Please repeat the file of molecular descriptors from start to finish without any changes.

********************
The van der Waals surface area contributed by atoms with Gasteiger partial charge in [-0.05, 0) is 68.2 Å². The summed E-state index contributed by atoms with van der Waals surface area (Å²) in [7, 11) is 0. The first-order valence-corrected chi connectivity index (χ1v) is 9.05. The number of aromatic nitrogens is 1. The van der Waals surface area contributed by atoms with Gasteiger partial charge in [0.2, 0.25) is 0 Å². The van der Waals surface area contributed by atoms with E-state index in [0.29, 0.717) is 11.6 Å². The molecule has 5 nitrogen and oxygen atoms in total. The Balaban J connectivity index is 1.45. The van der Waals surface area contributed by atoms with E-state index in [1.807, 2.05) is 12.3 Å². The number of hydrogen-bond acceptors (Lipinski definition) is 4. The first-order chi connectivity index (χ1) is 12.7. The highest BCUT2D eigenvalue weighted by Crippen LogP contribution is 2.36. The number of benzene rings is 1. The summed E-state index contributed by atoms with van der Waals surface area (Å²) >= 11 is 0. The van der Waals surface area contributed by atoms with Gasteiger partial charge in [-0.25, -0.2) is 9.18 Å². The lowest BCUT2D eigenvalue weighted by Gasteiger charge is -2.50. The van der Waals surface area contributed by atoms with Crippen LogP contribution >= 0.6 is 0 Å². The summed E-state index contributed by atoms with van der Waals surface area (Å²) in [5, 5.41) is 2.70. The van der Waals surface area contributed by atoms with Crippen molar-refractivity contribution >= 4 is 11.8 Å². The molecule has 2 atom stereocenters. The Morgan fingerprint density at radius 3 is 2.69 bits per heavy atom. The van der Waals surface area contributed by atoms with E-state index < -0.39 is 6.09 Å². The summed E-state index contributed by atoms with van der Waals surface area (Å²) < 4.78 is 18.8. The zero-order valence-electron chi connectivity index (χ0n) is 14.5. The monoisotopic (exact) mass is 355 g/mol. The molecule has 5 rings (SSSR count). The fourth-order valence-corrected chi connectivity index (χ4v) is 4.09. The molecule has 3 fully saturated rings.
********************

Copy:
The van der Waals surface area contributed by atoms with Gasteiger partial charge in [-0.05, 0) is 68.2 Å². The summed E-state index contributed by atoms with van der Waals surface area (Å²) in [7, 11) is 0. The first-order valence-corrected chi connectivity index (χ1v) is 9.05. The number of aromatic nitrogens is 1. The van der Waals surface area contributed by atoms with Gasteiger partial charge in [0.2, 0.25) is 0 Å². The van der Waals surface area contributed by atoms with E-state index in [0.29, 0.717) is 11.6 Å². The molecule has 5 nitrogen and oxygen atoms in total. The Balaban J connectivity index is 1.45. The van der Waals surface area contributed by atoms with E-state index in [1.807, 2.05) is 12.3 Å². The number of hydrogen-bond acceptors (Lipinski definition) is 4. The first-order chi connectivity index (χ1) is 12.7. The highest BCUT2D eigenvalue weighted by Crippen LogP contribution is 2.36. The number of benzene rings is 1. The summed E-state index contributed by atoms with van der Waals surface area (Å²) >= 11 is 0. The van der Waals surface area contributed by atoms with Gasteiger partial charge in [-0.25, -0.2) is 9.18 Å². The lowest BCUT2D eigenvalue weighted by Gasteiger charge is -2.50. The van der Waals surface area contributed by atoms with Crippen LogP contribution >= 0.6 is 0 Å². The summed E-state index contributed by atoms with van der Waals surface area (Å²) in [5, 5.41) is 2.70. The van der Waals surface area contributed by atoms with Crippen molar-refractivity contribution >= 4 is 11.8 Å². The molecule has 2 atom stereocenters. The Morgan fingerprint density at radius 3 is 2.69 bits per heavy atom. The van der Waals surface area contributed by atoms with E-state index < -0.39 is 6.09 Å². The summed E-state index contributed by atoms with van der Waals surface area (Å²) < 4.78 is 18.8. The zero-order valence-electron chi connectivity index (χ0n) is 14.5. The monoisotopic (exact) mass is 355 g/mol. The molecule has 5 rings (SSSR count). The fourth-order valence-corrected chi connectivity index (χ4v) is 4.09. The molecule has 3 fully saturated rings.